At each inspection. in addition to the requirements prescribed by this article or by the commissioner. all exposed gas lines from point of entry of gas piping into a building, including building service meters, up to individual tenant spaces shall be inspected for evidence of excessive atmospheric corrosion or piping deterioration that has resulted in a dangerous condition, illegal connections, and non-code compliant installations. The inspection entity shall also test public spaces, hallways, corridors, and mechanical and boiler rooms with a portable combustible gas detector to determine if there is any gas leak, provided that such testing need only include public spaces, hallways and corridors on floors that contain gas piping or gas utilization equipment.
Gas piping systems will now be subject to the same type of regulatory guidelines that boilers, sprinkler systems, facades, and water tanks have all been subject to for years. If this law was in effect a few years ago, the illegal gas work that caused the deadly explosion in March of 2015 in the Lower East Side may have never occurred, as the routine periodic inspection could have detected the tampering of gas.
Throughout the past 18 months, the Foundation’s efforts to communicate the importance of 1088-A’s passage always centered on the need for proactive safety inspections of gas piping systems, which–barring some major problem arising–would have never been inspected for damage, illegal hookups, etc. The tragic explosion in the East Village in 2015 was the direct result of illegal activity–illegal activity that possibly could have been detected if the system had been subject to periodic safety inspection And while explosions are rare, issues with gas piping systems are not.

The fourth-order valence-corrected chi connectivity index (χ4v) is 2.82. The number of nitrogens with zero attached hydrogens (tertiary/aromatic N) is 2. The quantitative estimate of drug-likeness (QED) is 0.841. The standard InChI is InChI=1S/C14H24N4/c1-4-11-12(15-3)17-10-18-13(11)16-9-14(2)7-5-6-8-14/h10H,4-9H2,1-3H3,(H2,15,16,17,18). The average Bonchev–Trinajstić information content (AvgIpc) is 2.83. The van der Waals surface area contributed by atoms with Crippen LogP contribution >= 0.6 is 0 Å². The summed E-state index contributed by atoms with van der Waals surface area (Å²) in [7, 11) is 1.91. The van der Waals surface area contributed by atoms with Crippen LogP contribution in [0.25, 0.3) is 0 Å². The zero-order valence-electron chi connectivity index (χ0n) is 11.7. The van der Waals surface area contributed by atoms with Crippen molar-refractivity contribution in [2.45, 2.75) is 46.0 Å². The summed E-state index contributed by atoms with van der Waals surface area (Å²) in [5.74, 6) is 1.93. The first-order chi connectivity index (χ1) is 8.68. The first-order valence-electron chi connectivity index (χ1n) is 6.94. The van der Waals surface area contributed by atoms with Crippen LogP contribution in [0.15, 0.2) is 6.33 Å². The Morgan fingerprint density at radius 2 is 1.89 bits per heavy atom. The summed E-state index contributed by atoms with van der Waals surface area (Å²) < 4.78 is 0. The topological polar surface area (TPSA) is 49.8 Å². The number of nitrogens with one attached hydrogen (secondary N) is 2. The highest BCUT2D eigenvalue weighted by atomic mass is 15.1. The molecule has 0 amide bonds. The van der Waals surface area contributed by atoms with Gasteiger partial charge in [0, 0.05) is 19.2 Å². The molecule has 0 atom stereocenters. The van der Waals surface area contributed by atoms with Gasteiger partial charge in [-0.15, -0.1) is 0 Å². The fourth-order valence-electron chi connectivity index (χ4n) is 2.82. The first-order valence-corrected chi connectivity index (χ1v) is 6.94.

It was the robust dialogue between New York utilities and plumbing firms, City agencies, and elected officials that resulted in 1088-A’s passage.
Because of these open lines of communication, we can all look forward to a healthier, safer New York City, and we look forward to further dialogue with the same parties as these laws are implemented over the coming years. Effective date January 1, 2019. The Foundation is already working with National Gas Association, Utilities and other parties to provide training in inspection procedures.